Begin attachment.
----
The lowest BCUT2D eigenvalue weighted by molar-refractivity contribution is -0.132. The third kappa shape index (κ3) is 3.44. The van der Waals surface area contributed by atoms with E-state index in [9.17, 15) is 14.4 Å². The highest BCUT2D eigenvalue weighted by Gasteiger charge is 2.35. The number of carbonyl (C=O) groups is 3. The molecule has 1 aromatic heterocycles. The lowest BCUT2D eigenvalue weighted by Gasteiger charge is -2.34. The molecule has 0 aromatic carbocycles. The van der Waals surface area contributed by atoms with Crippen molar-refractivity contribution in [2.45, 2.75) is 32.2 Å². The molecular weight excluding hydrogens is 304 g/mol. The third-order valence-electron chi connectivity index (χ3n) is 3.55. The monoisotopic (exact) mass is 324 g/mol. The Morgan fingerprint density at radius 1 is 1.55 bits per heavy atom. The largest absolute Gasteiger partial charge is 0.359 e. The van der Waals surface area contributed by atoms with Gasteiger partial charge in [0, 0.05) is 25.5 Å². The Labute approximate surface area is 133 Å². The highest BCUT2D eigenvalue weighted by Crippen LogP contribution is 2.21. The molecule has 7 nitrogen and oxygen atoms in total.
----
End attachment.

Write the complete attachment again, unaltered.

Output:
The lowest BCUT2D eigenvalue weighted by molar-refractivity contribution is -0.132. The third kappa shape index (κ3) is 3.44. The van der Waals surface area contributed by atoms with E-state index in [9.17, 15) is 14.4 Å². The highest BCUT2D eigenvalue weighted by Gasteiger charge is 2.35. The number of carbonyl (C=O) groups is 3. The molecule has 1 aromatic heterocycles. The lowest BCUT2D eigenvalue weighted by Gasteiger charge is -2.34. The molecule has 0 aromatic carbocycles. The van der Waals surface area contributed by atoms with Crippen molar-refractivity contribution in [2.45, 2.75) is 32.2 Å². The molecular weight excluding hydrogens is 304 g/mol. The third-order valence-electron chi connectivity index (χ3n) is 3.55. The monoisotopic (exact) mass is 324 g/mol. The Morgan fingerprint density at radius 1 is 1.55 bits per heavy atom. The largest absolute Gasteiger partial charge is 0.359 e. The van der Waals surface area contributed by atoms with Gasteiger partial charge in [0, 0.05) is 25.5 Å². The Labute approximate surface area is 133 Å². The highest BCUT2D eigenvalue weighted by Crippen LogP contribution is 2.21. The molecule has 7 nitrogen and oxygen atoms in total.